Slippery Rock University students who have not already filled out the Free Application for Federal Student Aid (FAFSA) have been encouraged by university officials to apply despite the ongoing shutdown of several federal government agencies.
University director of financial aid and scholarships Alyssa Dobson clarified in a Jan. 17 press release that the office of financial aid will continue applying student’s FAFSA paperwork during the shutdown. She said that students loans and grant funds are not disrupted during this time. However, some federal agencies that are currently defunded also review portions of FAFSA, causing issues with the return process.
“Once submitted to our office, FAFSA will still get processed,” Dobson said. “FAFSA is sent to several government agencies for review, some of which are going without funding due to the government shutdown. FAFSA is still processed but has language stating that we cannot award financial aid through the document.”
This issue will not apply to most of the students who have already completed FAFSA in the past, Dobson said. She reiterated that first-time filers have information that needs to be processed by exterior government agencies, causing a delay in their financial aid.
Dobson said hindrances in the application process are entities like Selective Service, the federal agency responsible for maintaining information on military conscription. Federal law requires all men in the United States to register with Selective Service from the ages of 18 to 25-years-old. According to Dobson, Selective Services is unable to review FAFSA applications because of a lack of federal funding, slowing any government action.
Applications submitted prior to the government shutdown (Dec. 22) will not be affected, Dobson said. She clarified that applications requiring more information will be delayed and completed once the shutdown is over.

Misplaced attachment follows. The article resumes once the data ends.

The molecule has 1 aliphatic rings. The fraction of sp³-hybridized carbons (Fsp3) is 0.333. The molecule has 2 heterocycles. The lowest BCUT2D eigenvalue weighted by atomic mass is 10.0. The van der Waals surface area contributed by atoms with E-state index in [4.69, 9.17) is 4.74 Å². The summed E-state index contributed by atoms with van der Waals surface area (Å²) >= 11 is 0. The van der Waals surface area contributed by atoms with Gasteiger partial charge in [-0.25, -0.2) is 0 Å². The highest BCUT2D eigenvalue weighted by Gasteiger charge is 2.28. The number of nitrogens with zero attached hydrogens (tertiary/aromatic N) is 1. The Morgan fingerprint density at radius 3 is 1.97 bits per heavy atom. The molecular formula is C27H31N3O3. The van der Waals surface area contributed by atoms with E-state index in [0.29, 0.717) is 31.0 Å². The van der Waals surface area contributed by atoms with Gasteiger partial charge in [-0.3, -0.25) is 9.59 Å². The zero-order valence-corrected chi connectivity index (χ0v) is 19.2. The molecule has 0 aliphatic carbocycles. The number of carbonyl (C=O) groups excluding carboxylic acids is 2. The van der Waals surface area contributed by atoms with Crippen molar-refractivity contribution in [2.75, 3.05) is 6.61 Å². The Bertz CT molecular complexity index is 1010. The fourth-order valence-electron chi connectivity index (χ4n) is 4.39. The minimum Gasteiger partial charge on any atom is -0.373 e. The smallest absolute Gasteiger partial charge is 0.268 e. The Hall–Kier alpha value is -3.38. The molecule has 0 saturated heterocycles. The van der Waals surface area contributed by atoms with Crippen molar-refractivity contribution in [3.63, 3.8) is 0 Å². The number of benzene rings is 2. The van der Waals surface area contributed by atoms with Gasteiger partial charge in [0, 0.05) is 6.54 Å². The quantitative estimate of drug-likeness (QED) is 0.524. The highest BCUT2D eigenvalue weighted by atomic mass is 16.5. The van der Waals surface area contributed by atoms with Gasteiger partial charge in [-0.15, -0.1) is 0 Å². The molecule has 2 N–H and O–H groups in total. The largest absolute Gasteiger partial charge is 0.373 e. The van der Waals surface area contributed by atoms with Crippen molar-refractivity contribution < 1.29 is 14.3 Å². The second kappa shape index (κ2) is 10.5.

“The earlier the FAFSA is completed and submitted to the office of financial aid, the better off you will be,” Dobson said. “The office of financial aid will be sent new copies whenever the shutdown ends and defunded agencies are reopened. Students are not required to take additional steps.”
The Department of Education (DOE) remains fully funded during the shutdown and has taken steps to alleviate the issue of other agencies delaying the return process. Each year, about one-third of FAFSA filers are selected for verification. Dobson said the verification procedure is like an audit to verify whether or not the tax information provided is correct. With the Internal Revenue Service (IRS) receiving a lack of funds, the DOE amended their policy.
“Through the 2019-20 verification process, a signed 1040 income tax form will be excepted in lieu of the previously required IRS Tax Transcript,” Dobson said. “We’ve already sent out letters to all students with their verification outstanding that clarifies what forms they need to provide our office with. We were a little worried at first, so this was a real relief for us that students will still be able to get their financial aid.”
Dobson is optimistic about the measures that have been taken so far but is concerned about the possible overflow of applications that has been caused by the shutdown. She said that if federal agencies continue to go without funding into the 2019 fall semester, financial aid requests could possibly not be applied.
“We were thankful that the DOE responded to the problem so quickly, but the other issue for new FAFSA applicants needs to be cleared up,” Dobson said. “As long as the shutdown doesn’t continue into the fall, students will receive the federal aid they need.”
Further inquiries about financial aid should be directed to the office of financial aid and scholarships. Their office can be reached at 724-738-2044 or firstname.lastname@example.org.